“Gotham City Sirens” is a title I wanted to like — a monthly team-up between Catwoman, Harley Quinn, and Poison Ivy sounds too good to be true — but never quite clicked when I gave it a chance in the past. Something felt off, but it was hard to tell if it was the total package or just one element in particular. With regular artist Guillem March gone this issue, though, everything came in sharper focus.
With Andres Guinaldo and Raul Fernandez providing the art, suddenly Paul Dini’s script seemed a lot sharper than in the past. Even though this was the final issue in a longer storyline, I found myself interested and intrigued by the girls going up against Doc Aesop with the Riddler trapped in the middle. There was an energy here that had been lacking in the past, and for the first time I found myself thinking, “I’d like to read some more of this series.” Without March’s art to distract, you can tell that any faults with the book aren’t at Dini’s feet. It’s almost as if March’s art drained all of the life out of past issues, and for one shining month we’re getting to see what the book could have been all along. He’s got distinct voices for each of the three leads, and with all that Dini did with the Riddler over in “Detective Comics” I like seeing him write the character again.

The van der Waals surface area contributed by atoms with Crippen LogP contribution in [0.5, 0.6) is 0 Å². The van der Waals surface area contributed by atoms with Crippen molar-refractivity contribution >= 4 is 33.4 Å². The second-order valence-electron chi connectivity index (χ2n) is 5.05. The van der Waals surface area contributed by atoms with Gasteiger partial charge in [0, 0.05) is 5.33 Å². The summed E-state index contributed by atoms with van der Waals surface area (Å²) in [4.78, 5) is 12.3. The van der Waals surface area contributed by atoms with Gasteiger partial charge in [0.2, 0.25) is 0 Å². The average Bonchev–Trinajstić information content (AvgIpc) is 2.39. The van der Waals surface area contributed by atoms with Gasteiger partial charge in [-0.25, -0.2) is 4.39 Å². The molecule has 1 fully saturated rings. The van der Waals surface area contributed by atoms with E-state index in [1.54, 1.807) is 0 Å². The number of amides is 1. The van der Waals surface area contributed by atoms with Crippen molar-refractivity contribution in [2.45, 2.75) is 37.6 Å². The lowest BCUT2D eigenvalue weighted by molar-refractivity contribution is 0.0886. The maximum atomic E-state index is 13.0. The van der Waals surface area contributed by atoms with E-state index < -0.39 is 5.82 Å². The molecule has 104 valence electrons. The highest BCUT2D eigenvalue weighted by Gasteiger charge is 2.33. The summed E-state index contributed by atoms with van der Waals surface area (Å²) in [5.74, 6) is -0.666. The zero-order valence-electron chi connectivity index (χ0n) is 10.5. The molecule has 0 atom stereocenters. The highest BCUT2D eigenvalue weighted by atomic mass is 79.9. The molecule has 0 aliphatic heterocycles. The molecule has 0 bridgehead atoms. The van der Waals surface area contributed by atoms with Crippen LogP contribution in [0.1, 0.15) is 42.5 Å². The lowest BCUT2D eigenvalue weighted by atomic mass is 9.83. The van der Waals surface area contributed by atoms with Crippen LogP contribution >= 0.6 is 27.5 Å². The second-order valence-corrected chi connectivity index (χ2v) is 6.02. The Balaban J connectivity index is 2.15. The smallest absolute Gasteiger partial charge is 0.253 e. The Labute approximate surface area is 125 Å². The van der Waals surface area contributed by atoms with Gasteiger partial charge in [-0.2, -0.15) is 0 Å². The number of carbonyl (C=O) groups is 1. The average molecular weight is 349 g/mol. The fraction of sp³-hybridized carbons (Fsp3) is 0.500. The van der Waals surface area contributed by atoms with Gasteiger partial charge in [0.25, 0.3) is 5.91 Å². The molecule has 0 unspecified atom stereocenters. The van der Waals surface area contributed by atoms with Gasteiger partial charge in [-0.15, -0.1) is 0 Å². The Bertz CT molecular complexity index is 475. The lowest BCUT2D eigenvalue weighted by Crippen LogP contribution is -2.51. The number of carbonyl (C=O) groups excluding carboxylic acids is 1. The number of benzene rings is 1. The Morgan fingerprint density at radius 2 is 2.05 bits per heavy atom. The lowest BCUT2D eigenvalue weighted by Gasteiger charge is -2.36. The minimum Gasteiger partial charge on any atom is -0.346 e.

Guinaldo and Fernandez would be, I think, a good choice for a replacement if March decides to leave the title. He’s got a much more solid, substantial style that I think suits the comic well. For people looking for hot ladies, Guinaldo understands how to provide that without going sleazy, a mistake so many other artists make. There are some pages that really jump out at me, like the charging of Aesop’s animals (especially that lion) or Harley talking to her cowering hyenas. On the other hand, there are several places in the comic where perspective seemed to be a bit off; something that would need to be worked on before going into a monthly stint. Aesop suddenly looking to be twice the size of a book certainly isn’t what was meant, but it’s distracting and throws you out of the experience for a moment.
I’m half-tempted to start picking up “Gotham City Sirens” on a regular basis again, but now that I know my issue with the book was down to March, it’s a little hard to muster up a lot of enthusiasm. Dini’s scripts deserve a strong artist, like he has over in “Batman: Streets of Gotham.” Still, it might be worth giving March another try as well. Until then, though, I’ll certainly keep an eye open for any additional guest artists to come visit the lovely ladies of Gotham.